Research indicates athletic performances may have peaked

From here: http://www.physorg.com/news185738503.html

There’s some interesting points raised, regarding inherent genetic limitations, the greater involvement of athletes from a wider talent pool from across the world, and the influx of both drugs and “technological solutions” into sports.

Most interesting:

“Future limits to athletic performance will be determined less and less by the innate physiology of the athlete, and more and more by scientific and technological advances and by the still-evolving judgment on where to draw the line between what is ‘natural’ and what is artificially enhanced,” [Berthelot] wrote in his paper, published in 2008 in the British Medical Bulletin.

If this is true, then it’s going to mean some very obvious – and depending on who you are, troubling – implications in the coming years, namely in the area of performance-enhancing chemistry and gene-therapy.

Of course, this says it all:

But performance based on science, not natural ability, may have less public appeal. And athletes who never improve may no longer hold our interest.

That’s always the catch-22, ain’t it?

Written by Matt

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7 thoughts on “Research indicates athletic performances may have peaked”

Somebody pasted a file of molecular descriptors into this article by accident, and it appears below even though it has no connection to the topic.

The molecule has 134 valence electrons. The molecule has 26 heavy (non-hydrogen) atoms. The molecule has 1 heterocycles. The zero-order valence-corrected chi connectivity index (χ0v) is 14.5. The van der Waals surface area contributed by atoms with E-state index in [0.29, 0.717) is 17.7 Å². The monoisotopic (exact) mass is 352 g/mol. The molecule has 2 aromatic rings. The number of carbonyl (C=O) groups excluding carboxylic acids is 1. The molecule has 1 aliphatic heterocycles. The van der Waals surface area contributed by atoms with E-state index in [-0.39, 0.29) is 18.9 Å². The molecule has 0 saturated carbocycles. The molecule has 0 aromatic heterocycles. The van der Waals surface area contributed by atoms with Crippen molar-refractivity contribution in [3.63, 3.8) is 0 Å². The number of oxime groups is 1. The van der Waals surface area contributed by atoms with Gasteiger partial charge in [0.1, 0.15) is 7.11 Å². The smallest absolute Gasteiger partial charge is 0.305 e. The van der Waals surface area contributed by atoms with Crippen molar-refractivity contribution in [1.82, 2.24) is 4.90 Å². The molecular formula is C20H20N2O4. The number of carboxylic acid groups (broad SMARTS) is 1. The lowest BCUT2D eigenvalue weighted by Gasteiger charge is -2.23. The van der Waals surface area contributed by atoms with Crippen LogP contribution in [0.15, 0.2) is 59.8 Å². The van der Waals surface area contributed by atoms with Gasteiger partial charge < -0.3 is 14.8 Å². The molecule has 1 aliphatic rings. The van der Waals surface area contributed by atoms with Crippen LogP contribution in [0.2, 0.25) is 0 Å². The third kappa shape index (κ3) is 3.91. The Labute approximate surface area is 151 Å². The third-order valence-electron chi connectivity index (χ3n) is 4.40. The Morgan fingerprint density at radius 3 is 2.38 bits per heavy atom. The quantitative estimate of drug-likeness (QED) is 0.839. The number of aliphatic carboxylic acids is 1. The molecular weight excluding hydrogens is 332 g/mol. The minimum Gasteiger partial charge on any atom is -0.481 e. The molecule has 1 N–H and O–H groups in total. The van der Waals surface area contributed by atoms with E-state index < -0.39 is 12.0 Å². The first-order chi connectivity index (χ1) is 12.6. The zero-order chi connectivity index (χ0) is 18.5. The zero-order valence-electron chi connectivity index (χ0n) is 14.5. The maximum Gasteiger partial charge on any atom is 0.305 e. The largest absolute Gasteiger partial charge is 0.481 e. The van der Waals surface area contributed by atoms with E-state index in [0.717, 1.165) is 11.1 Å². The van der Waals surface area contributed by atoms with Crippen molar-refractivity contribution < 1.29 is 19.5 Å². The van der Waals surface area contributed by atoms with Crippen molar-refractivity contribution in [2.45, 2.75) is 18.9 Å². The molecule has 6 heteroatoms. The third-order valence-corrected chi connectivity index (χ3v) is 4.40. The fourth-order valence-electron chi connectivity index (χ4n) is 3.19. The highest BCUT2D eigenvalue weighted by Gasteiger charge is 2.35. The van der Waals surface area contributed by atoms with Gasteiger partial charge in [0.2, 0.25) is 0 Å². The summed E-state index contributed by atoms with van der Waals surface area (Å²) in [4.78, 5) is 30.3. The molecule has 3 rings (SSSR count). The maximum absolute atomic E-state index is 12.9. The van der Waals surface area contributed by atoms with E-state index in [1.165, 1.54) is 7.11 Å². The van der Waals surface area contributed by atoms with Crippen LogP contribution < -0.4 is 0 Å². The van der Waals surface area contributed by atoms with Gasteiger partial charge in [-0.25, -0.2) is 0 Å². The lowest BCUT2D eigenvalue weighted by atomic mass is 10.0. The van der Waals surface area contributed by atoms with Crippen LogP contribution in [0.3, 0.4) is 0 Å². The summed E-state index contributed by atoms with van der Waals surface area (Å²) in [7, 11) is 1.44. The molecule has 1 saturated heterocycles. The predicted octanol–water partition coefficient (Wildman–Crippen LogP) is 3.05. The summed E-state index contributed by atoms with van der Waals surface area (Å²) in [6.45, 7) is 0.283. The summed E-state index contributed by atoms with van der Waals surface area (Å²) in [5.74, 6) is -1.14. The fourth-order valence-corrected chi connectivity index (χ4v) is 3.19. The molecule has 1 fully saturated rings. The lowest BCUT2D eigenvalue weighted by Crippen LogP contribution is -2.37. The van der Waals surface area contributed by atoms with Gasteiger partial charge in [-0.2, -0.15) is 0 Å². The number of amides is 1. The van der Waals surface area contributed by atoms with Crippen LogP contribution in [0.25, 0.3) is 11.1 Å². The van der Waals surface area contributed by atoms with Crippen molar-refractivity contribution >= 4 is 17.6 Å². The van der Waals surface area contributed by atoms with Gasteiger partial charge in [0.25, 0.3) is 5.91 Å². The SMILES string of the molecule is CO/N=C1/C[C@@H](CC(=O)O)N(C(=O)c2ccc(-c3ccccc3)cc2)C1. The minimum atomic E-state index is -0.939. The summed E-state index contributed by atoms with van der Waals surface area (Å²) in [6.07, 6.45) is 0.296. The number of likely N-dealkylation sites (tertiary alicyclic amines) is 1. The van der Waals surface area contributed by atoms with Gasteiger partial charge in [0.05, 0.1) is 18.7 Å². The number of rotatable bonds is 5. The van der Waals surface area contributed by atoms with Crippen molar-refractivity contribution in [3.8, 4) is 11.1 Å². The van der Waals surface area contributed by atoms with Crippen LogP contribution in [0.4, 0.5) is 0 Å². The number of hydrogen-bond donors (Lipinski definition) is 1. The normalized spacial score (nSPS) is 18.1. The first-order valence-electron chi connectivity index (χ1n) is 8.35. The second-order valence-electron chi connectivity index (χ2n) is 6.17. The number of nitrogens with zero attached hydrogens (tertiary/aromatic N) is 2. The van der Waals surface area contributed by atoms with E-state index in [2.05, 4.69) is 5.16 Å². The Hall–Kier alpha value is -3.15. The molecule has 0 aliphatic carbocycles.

1. "But performance based on science, not natural ability, may have less public appeal. And athletes who never improve may no longer hold our interest."

    Agree its a catch-22.

    However, the first sentence should be a perception that should be changed amongst 1st worlders. WHY should technological improvements be framed in such a bad light? Because anybody that can have the improvements applied on, can perform at the same level (leaving arm-chair audience members going 'pfwah, I could do that..')? Or is it a perception of a division between the haves and the have nots (poor Ahmed from kenya can't afford the designer steroids that Bolshevik from russia can)?

  2. Matt I know this is off topic, but what are your thoughts on exercises which claim to target separate portions of the chest? I am of course talking about things like the incline BP or even dips.

  3. There's an idea that without world records, competition is boring.

    Strangely this doesn't apply to all the various kinds of football and basketball.

    Competition is inherently interesting. "But he shaved 0.002 seconds off the world best time!" is something for journalists to shout when they don't really know about the sport they're reporting on.

  4. And of course people are just fine with some forms of artificial improvement, e.g. vision correction.

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